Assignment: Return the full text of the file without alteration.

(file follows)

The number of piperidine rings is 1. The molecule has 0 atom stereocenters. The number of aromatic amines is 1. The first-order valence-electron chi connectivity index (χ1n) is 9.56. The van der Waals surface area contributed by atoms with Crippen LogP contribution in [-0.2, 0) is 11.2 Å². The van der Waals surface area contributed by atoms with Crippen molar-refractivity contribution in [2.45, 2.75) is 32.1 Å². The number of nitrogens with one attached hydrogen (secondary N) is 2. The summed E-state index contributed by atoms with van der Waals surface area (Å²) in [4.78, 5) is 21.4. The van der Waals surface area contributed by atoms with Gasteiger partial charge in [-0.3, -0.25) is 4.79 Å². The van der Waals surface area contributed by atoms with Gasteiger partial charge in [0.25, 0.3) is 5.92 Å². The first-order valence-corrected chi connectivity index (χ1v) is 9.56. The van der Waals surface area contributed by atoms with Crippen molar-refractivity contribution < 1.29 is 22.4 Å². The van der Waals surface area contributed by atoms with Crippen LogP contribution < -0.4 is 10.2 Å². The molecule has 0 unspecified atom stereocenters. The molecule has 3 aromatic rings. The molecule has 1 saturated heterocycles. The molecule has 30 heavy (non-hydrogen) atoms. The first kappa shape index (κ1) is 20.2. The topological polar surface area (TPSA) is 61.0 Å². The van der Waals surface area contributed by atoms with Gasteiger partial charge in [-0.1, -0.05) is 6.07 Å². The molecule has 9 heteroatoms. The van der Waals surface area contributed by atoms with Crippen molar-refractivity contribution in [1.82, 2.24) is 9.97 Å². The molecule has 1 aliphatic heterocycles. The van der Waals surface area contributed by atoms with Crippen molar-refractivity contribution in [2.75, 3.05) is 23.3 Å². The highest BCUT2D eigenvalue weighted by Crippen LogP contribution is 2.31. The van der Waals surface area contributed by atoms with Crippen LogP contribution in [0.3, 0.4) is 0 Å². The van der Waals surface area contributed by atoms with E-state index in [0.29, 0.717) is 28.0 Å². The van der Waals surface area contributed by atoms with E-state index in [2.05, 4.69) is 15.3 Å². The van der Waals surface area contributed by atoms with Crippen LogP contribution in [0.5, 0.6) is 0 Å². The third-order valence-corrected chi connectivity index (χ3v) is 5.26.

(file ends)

The number of piperidine rings is 1. The molecule has 0 atom stereocenters. The number of aromatic amines is 1. The first-order valence-electron chi connectivity index (χ1n) is 9.56. The van der Waals surface area contributed by atoms with Crippen LogP contribution in [-0.2, 0) is 11.2 Å². The van der Waals surface area contributed by atoms with Crippen molar-refractivity contribution in [2.45, 2.75) is 32.1 Å². The number of nitrogens with one attached hydrogen (secondary N) is 2. The summed E-state index contributed by atoms with van der Waals surface area (Å²) in [4.78, 5) is 21.4. The van der Waals surface area contributed by atoms with Gasteiger partial charge in [-0.3, -0.25) is 4.79 Å². The van der Waals surface area contributed by atoms with Gasteiger partial charge in [0.25, 0.3) is 5.92 Å². The first-order valence-corrected chi connectivity index (χ1v) is 9.56. The van der Waals surface area contributed by atoms with Crippen molar-refractivity contribution < 1.29 is 22.4 Å². The van der Waals surface area contributed by atoms with Crippen LogP contribution < -0.4 is 10.2 Å². The molecule has 0 unspecified atom stereocenters. The molecule has 3 aromatic rings. The molecule has 1 saturated heterocycles. The molecule has 30 heavy (non-hydrogen) atoms. The first kappa shape index (κ1) is 20.2. The topological polar surface area (TPSA) is 61.0 Å². The van der Waals surface area contributed by atoms with Gasteiger partial charge in [-0.1, -0.05) is 6.07 Å². The molecule has 9 heteroatoms. The van der Waals surface area contributed by atoms with Crippen molar-refractivity contribution in [1.82, 2.24) is 9.97 Å². The molecule has 1 aliphatic heterocycles. The van der Waals surface area contributed by atoms with Crippen molar-refractivity contribution in [2.75, 3.05) is 23.3 Å². The highest BCUT2D eigenvalue weighted by Crippen LogP contribution is 2.31. The van der Waals surface area contributed by atoms with Crippen LogP contribution in [0.3, 0.4) is 0 Å². The van der Waals surface area contributed by atoms with E-state index in [0.29, 0.717) is 28.0 Å². The van der Waals surface area contributed by atoms with E-state index in [2.05, 4.69) is 15.3 Å². The van der Waals surface area contributed by atoms with Crippen LogP contribution in [0.5, 0.6) is 0 Å². The third-order valence-corrected chi connectivity index (χ3v) is 5.26.